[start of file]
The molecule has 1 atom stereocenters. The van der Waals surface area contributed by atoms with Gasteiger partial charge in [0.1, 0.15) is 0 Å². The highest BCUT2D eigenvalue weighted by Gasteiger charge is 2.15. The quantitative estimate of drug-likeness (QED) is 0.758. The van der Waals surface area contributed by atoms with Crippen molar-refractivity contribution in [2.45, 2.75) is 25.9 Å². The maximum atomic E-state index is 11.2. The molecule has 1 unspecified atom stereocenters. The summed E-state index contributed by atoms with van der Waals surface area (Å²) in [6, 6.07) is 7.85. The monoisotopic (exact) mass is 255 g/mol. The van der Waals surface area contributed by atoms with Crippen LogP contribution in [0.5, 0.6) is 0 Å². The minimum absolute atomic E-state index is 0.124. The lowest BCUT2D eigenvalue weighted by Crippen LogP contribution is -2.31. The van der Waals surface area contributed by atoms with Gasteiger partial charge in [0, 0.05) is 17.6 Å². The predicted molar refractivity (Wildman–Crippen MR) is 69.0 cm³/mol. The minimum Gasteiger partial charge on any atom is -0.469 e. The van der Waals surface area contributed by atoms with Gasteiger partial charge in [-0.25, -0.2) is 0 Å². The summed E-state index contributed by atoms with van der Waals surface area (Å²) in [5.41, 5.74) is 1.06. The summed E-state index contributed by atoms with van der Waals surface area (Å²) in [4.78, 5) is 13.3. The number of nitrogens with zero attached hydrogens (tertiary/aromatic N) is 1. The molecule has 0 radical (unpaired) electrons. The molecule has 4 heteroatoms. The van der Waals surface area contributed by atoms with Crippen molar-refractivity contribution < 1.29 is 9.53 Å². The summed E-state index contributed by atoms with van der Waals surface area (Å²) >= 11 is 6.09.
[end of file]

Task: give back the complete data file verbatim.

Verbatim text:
The molecule has 1 atom stereocenters. The van der Waals surface area contributed by atoms with Gasteiger partial charge in [0.1, 0.15) is 0 Å². The highest BCUT2D eigenvalue weighted by Gasteiger charge is 2.15. The quantitative estimate of drug-likeness (QED) is 0.758. The van der Waals surface area contributed by atoms with Crippen molar-refractivity contribution in [2.45, 2.75) is 25.9 Å². The maximum atomic E-state index is 11.2. The molecule has 1 unspecified atom stereocenters. The summed E-state index contributed by atoms with van der Waals surface area (Å²) in [6, 6.07) is 7.85. The monoisotopic (exact) mass is 255 g/mol. The van der Waals surface area contributed by atoms with Crippen LogP contribution in [0.5, 0.6) is 0 Å². The minimum absolute atomic E-state index is 0.124. The lowest BCUT2D eigenvalue weighted by Crippen LogP contribution is -2.31. The van der Waals surface area contributed by atoms with Gasteiger partial charge in [0, 0.05) is 17.6 Å². The predicted molar refractivity (Wildman–Crippen MR) is 69.0 cm³/mol. The minimum Gasteiger partial charge on any atom is -0.469 e. The van der Waals surface area contributed by atoms with Gasteiger partial charge in [-0.25, -0.2) is 0 Å². The summed E-state index contributed by atoms with van der Waals surface area (Å²) in [5.41, 5.74) is 1.06. The summed E-state index contributed by atoms with van der Waals surface area (Å²) in [4.78, 5) is 13.3. The number of nitrogens with zero attached hydrogens (tertiary/aromatic N) is 1. The molecule has 0 radical (unpaired) electrons. The molecule has 4 heteroatoms. The van der Waals surface area contributed by atoms with Crippen molar-refractivity contribution < 1.29 is 9.53 Å². The summed E-state index contributed by atoms with van der Waals surface area (Å²) >= 11 is 6.09.